Many people often think that the dangers of being a first responder disappear when each shift ends. Unfortunately, officers are 25 times more likely to die from a heart attack or stroke than die in the line of duty.
Being a member of law enforcement is an active, exciting, and thrilling profession, but officers are plagued with a host of health risks that – if left untreated – can prove to be more fatal than even the most dangerous day on the job.
High Pressure Situations
Members of law enforcement recognize that stress is a part of their everyday life. The high pressure situations that officers often find themselves in, however, can be the root cause of a variety of health related issues. Constant or chronic stress leads to elevated cortisol levels and increased blood pressure, both of which can cause serious cardiovascular problems if left untreated.
Aside from the physical effects of high pressure situations, members of law enforcement are also at an increased risk for mental health issues associated with frequent traumatic experiences. Officers of the law and other first responders are far more susceptible to PTSD, depression, and other mental health issues than the average person.
Police officers and other members of law enforcement don’t have the luxury of only working from 9 to 5. Over the years, working long, irregular hours certainly takes its toll. According to a professional study done by National Institute for Occupational Safety and Health, police officers are four times more likely to sleep less than six hours during any given 24-hour period than the general population.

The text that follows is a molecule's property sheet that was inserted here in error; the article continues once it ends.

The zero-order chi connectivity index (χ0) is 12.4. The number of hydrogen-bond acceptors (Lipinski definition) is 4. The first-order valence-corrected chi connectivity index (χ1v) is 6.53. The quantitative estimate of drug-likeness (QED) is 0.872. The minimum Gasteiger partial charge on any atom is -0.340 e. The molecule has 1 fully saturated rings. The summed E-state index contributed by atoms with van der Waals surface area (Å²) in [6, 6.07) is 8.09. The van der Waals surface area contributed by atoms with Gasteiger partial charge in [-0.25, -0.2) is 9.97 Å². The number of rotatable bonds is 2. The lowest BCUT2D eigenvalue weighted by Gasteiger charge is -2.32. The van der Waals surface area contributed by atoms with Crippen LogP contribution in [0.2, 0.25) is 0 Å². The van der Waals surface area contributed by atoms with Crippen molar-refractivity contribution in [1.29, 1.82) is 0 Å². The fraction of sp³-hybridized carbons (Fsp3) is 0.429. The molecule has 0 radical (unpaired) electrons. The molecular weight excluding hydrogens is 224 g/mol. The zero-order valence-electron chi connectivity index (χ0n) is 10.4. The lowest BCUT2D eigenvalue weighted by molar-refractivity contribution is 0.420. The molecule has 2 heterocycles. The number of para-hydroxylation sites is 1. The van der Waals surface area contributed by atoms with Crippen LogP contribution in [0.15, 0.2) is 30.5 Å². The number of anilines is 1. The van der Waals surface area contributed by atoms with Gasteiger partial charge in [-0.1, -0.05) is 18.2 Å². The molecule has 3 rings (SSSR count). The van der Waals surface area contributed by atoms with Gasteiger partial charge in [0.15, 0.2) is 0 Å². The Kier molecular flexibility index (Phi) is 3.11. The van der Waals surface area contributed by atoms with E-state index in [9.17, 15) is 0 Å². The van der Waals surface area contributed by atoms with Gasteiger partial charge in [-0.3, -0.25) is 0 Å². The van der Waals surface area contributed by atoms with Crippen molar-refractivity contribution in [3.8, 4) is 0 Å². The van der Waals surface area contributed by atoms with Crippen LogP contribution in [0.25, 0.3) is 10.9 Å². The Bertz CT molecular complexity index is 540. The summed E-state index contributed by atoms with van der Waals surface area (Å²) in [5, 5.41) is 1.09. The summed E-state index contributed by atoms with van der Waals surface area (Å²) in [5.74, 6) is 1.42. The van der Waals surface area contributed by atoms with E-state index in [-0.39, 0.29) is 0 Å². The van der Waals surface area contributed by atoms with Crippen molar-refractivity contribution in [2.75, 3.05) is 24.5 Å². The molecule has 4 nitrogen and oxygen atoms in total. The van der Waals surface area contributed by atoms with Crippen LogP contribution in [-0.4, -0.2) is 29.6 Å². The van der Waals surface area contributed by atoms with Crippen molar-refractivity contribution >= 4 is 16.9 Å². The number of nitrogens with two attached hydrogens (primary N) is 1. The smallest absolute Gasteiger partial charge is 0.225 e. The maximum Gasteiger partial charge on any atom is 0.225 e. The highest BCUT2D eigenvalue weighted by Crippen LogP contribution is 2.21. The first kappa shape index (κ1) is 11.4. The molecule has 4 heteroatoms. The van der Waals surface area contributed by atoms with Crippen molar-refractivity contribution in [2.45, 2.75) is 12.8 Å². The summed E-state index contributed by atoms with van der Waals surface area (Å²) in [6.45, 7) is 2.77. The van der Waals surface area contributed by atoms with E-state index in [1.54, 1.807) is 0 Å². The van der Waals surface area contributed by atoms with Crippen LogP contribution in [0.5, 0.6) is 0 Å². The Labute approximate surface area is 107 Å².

Mild sleep deprivation has severe short-term effects that nearly everyone has experienced. Symptoms such as decreased mental efficiency, slower reaction times, and inability to form lasting memories may seem innocent enough, but can lead to potentially fatal outcomes during the line of duty.
The long-term effects of irregular sleeping patterns are also incredibly detrimental. A study completed by the National Heart, Lung, and Blood Institute concluded that long term sleep deprivation can contribute to serious health issues such as heart disease, high blood pressure, and other cardiovascular issues. It has also been proven that irregular sleeping patterns lead to poor eating habits, which can result in obesity and obesity-related health issues.
An incredibly physical job, members of law enforcement experience more than just general wear and tear when it comes to their muscles, joints, and ligaments. Stress on the knees or the back from physical activity are known as repetitive motion injuries, and are one of the leading causes of hospitalization among members of law enforcement.
Aching muscles or joints may seem like ailments that everyone experiences, but for members of law enforcement they can be a sign that something is very wrong. For police officers and first responders, minor aches and pains shouldn’t be brushed off as signs of general aging. Instead, they should be treated as warning signs.
Working in law enforcement is incredibly rewarding. It is, however, accompanied by health issues that everyone should be aware of. Recognizing these symptoms is the first step to combating them, allowing officers and first responders to have not only a long, satisfying career, but also a long, satisfying life.
These statistics are quite alarming. Everyone in law enforcement should read this.